Mike Score is the mastermind behind A Flock Of Seagulls.
Inspired by Bowie and Alice Cooper, he combined science fiction, hairspray, girl pants, makeup, guitars, and synths to start his band in 1979.
Then he led his Flock around the world. Crossfade asked the man himself about the journey in advance of the Seagulls' Friday-night '80s Rewind show at Grand Central.
Here's what Score had to say about New Wave hair and aliens.
How do you like Miami?
We always have good fun wherever we go. So we always have a good time there too.
When was the first time you performed here?
Like 1982, something like that. I remember it was in the beginning. In the early '80s, we were there a lot. I know we played somewhere huge there with The Police on the Synchronicity tour. But you tend to forget the specifics of each gig as it becomes a routine.
How did you go from hairdresser to music?
They're kind of interconnected ... Fashion, music, hanging out in clubs with other people that are into it, designing styles. I happened to be lucky and get it right for myself and become an '80s icon. I loved it. When you're young and you put something together and people like it, you're like, "Yeah, I'm going all the way with this.'
What role do you think you and the band played in predicting styles of music and looks that are popular now?
Well, what we were doing was trying to develop two personalities. That came to us from people like David Bowie and Alice Cooper. If you wanna be really big, you gotta have a stage presence that people wanna see. When the '90s came and it was all drab raincoats and greasy hair, that was like the anti-reaction. But now, 'cause it goes in waves, kids wanna have fun with fashion and do stuff with their hair and have a good time, and that comes from the recession. When things go bad, people like to have fun. When there's lots of money, people buy Gucci suits and comb their hair smooth. When it's bad, they make it yellow and add polka dots.
Where did you film the video for "Ran So Far Away"?
It was done really quickly in one afternoon. I think it was just the record company offices. MTV was just starting up, so our label told us we needed a video for this new TV station that was just showing music videos. We had a meeting with the record company Monday, we met with the director on Tuesday. We filmed it on Wednesday. And it was on TV that Friday.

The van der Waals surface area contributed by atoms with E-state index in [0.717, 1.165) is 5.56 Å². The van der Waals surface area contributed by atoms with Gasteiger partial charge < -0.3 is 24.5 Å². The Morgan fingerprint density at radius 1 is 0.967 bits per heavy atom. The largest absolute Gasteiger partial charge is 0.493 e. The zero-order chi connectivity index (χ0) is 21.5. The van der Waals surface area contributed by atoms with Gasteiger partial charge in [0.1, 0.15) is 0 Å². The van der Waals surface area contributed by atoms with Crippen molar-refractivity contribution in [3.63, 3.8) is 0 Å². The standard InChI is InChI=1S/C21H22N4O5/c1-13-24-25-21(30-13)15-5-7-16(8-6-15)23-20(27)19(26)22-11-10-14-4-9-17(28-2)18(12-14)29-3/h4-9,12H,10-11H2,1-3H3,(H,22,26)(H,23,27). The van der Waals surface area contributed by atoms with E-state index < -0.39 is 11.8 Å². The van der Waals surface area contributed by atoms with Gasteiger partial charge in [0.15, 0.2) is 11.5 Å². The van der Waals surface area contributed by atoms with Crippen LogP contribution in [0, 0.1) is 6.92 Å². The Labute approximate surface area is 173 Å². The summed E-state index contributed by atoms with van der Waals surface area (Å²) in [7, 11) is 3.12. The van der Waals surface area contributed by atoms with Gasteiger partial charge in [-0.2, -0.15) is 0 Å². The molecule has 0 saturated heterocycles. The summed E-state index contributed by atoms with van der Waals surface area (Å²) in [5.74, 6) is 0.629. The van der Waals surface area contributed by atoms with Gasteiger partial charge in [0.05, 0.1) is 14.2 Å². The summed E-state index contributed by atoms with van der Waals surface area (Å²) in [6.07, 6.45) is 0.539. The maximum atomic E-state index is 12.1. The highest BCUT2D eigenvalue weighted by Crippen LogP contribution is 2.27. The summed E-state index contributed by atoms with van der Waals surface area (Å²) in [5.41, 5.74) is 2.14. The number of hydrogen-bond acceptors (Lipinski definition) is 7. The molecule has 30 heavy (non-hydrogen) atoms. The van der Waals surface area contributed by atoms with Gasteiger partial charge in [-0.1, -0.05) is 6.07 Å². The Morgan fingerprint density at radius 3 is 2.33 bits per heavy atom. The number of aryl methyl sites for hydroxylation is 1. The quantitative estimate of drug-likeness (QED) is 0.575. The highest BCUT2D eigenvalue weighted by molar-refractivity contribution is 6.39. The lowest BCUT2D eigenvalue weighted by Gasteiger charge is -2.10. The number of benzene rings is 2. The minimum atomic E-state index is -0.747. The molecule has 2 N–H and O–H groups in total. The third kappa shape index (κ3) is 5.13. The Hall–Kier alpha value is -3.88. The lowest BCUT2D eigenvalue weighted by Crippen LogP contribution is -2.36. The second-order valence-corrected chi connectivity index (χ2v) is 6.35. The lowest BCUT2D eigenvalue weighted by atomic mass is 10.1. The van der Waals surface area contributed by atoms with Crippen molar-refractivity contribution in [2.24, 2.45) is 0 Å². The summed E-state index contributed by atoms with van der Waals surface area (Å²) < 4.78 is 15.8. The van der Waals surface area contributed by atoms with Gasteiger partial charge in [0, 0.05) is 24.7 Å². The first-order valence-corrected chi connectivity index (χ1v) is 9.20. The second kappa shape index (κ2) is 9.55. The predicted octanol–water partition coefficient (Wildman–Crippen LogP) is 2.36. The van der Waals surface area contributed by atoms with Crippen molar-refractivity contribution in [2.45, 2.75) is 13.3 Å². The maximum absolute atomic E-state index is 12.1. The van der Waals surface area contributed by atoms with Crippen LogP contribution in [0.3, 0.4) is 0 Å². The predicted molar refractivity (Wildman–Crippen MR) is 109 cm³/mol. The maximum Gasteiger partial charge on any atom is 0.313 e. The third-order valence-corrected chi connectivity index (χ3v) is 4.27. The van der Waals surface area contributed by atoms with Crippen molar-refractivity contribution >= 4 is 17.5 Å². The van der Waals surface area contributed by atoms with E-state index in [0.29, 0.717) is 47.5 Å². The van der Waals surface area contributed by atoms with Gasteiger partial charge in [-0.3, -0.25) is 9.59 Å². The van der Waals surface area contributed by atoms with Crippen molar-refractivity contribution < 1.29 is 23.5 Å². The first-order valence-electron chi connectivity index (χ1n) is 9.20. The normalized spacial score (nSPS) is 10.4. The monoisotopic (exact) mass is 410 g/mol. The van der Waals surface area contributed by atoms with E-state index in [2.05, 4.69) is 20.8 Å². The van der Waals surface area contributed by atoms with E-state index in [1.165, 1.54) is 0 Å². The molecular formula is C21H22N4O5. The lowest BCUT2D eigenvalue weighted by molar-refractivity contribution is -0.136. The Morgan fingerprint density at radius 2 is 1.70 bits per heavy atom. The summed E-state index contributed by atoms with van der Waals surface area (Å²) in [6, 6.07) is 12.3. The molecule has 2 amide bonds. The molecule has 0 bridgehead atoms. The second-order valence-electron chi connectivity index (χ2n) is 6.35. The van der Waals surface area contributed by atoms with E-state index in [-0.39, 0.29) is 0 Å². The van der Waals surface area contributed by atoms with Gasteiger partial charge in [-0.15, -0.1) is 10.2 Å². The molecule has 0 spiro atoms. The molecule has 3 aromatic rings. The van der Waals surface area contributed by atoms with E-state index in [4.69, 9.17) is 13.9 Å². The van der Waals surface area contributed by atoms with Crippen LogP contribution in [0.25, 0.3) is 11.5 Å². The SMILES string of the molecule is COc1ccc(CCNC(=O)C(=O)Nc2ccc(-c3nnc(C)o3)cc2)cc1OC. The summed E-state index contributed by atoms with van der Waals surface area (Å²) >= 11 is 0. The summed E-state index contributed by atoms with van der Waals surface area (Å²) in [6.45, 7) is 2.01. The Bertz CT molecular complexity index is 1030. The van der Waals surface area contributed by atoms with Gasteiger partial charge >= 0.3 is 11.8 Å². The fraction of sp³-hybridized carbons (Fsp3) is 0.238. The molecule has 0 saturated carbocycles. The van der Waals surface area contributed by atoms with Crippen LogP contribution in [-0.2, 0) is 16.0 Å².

And that changed everything, right?
That was like our introduction to America. Most bands do New York, Chicago, L.A., and then go home. Once we were on MTV, we were in every major city in America at once. Everybody knew what we looked and sounded like, so we were immediately accepted 'cause we were on TV so much.
Who directed it?
It all happened so quickly. You work with someone for a day, and now it's 30 years later.
Whose idea was it to use the mirror octagon?
We just did it in the studio that we were recording in. It was really low budget. I remember the record company giving us 100 pounds each to buy clothes for the video. While they built the mirror thing, we bought clothes from girl shops because we thought they looked better.
And once the video hit, you came to the U.S. on tour?
We came to America for three weeks and stayed for nine months, and gigged nearly every day as far as I can remember. We weaved ourselves into the fabric of American New Wave.
What kind of reactions did you get?
In New York, we had number-one dance hits. I don't think people really thought it was a band. At the time, it was very electronic and technical and people thought you could only do that in the studio.
Where did the alien invasion concept for the first album come from?
Even at six years old, I was into [the TV shows] Outer Limits and Doctor Who. They're still etched in my brain today. I would sit right there, scared out of my mind, thinking I was alone when everyone else was watching the same shows. When the band went sci-fi, people got it cause they liked it too.
Do you still believe in aliens?
When I was a kid, sci-fi was a new thing and people didn't believe in life on other planets. And now it seems totally accepted. It's like it's just part of life. There can't be ten-bazillion stars out there with nothing on them.
What happened the night you won the Grammy for Best Rock Instrumental Performance in 1983 for "D.N.A."?
We were in Germany recording and we got a phone call saying we were nominated and that we should attend because there was a good chance we might actually win. We didn't know what it was, so we decided to stay and finish our new album. Then we won and found out we were the only British band ever to do so, and it would have been huge for us. We didn't know anything.
What do you think about being referenced in Pulp Fiction?
I think all that stuff is good. It shows that people like Quentin Tarantino and Ben Stiller grew up with us. And to have some kind of influence like that, even in Austin Powers, it means they remember it, and other people do too.
Would you ever go on stage with a hologram version of yourself?
I would. I think it would be funny. I'd go as myself now, and with a hologram as I was 30 years ago.
What are you working on now?
I just finished making a solo album, pop and love songs. I'll either call it Pollen or Zebrata, and I haven't quite decided which one. Zebrata is a name my old manager came up with. When he couldn't think of a word, he would just call it Zebrata. And Pollen is just everywhere. And that's how I would like this album to be.
A Flock of Seagulls with Erotic Exotic. Friday, May 11. Grand Central, 697 N. Miami Ave., Miami. The show starts at 10 p.m. and tickets cost $20 plus fees via fla.vor.us. Ages 18 and up. Call 305-377-2277 or visit grandcentralmiami.com.
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